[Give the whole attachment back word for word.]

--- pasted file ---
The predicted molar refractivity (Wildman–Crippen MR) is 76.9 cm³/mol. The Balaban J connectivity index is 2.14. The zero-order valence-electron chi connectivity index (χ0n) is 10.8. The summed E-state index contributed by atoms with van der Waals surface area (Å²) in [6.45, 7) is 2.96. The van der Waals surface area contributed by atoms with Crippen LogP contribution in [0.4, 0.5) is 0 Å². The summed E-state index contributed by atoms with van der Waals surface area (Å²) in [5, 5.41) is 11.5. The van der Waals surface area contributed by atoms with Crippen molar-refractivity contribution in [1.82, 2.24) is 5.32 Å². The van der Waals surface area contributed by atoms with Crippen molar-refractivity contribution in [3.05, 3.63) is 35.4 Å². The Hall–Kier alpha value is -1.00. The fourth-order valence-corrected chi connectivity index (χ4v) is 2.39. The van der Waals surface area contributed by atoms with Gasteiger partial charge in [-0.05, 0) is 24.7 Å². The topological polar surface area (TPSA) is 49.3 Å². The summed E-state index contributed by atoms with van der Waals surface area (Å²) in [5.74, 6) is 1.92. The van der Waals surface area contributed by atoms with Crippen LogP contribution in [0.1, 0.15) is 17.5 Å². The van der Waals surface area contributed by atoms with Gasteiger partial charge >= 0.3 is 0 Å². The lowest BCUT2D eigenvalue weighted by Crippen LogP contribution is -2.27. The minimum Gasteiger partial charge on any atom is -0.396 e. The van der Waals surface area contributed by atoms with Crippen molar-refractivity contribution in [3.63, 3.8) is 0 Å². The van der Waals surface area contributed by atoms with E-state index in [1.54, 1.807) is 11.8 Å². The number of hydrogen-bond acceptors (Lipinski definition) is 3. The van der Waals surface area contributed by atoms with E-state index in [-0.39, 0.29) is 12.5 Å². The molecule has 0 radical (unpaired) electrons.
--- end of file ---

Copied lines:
The predicted molar refractivity (Wildman–Crippen MR) is 76.9 cm³/mol. The Balaban J connectivity index is 2.14. The zero-order valence-electron chi connectivity index (χ0n) is 10.8. The summed E-state index contributed by atoms with van der Waals surface area (Å²) in [6.45, 7) is 2.96. The van der Waals surface area contributed by atoms with Crippen LogP contribution in [0.4, 0.5) is 0 Å². The summed E-state index contributed by atoms with van der Waals surface area (Å²) in [5, 5.41) is 11.5. The van der Waals surface area contributed by atoms with Crippen molar-refractivity contribution in [1.82, 2.24) is 5.32 Å². The van der Waals surface area contributed by atoms with Crippen molar-refractivity contribution in [3.05, 3.63) is 35.4 Å². The Hall–Kier alpha value is -1.00. The fourth-order valence-corrected chi connectivity index (χ4v) is 2.39. The van der Waals surface area contributed by atoms with Gasteiger partial charge in [-0.05, 0) is 24.7 Å². The topological polar surface area (TPSA) is 49.3 Å². The summed E-state index contributed by atoms with van der Waals surface area (Å²) in [5.74, 6) is 1.92. The van der Waals surface area contributed by atoms with Crippen LogP contribution in [0.1, 0.15) is 17.5 Å². The van der Waals surface area contributed by atoms with Gasteiger partial charge >= 0.3 is 0 Å². The lowest BCUT2D eigenvalue weighted by Crippen LogP contribution is -2.27. The minimum Gasteiger partial charge on any atom is -0.396 e. The van der Waals surface area contributed by atoms with Crippen molar-refractivity contribution in [3.63, 3.8) is 0 Å². The van der Waals surface area contributed by atoms with E-state index in [1.54, 1.807) is 11.8 Å². The number of hydrogen-bond acceptors (Lipinski definition) is 3. The van der Waals surface area contributed by atoms with E-state index in [-0.39, 0.29) is 12.5 Å². The molecule has 0 radical (unpaired) electrons.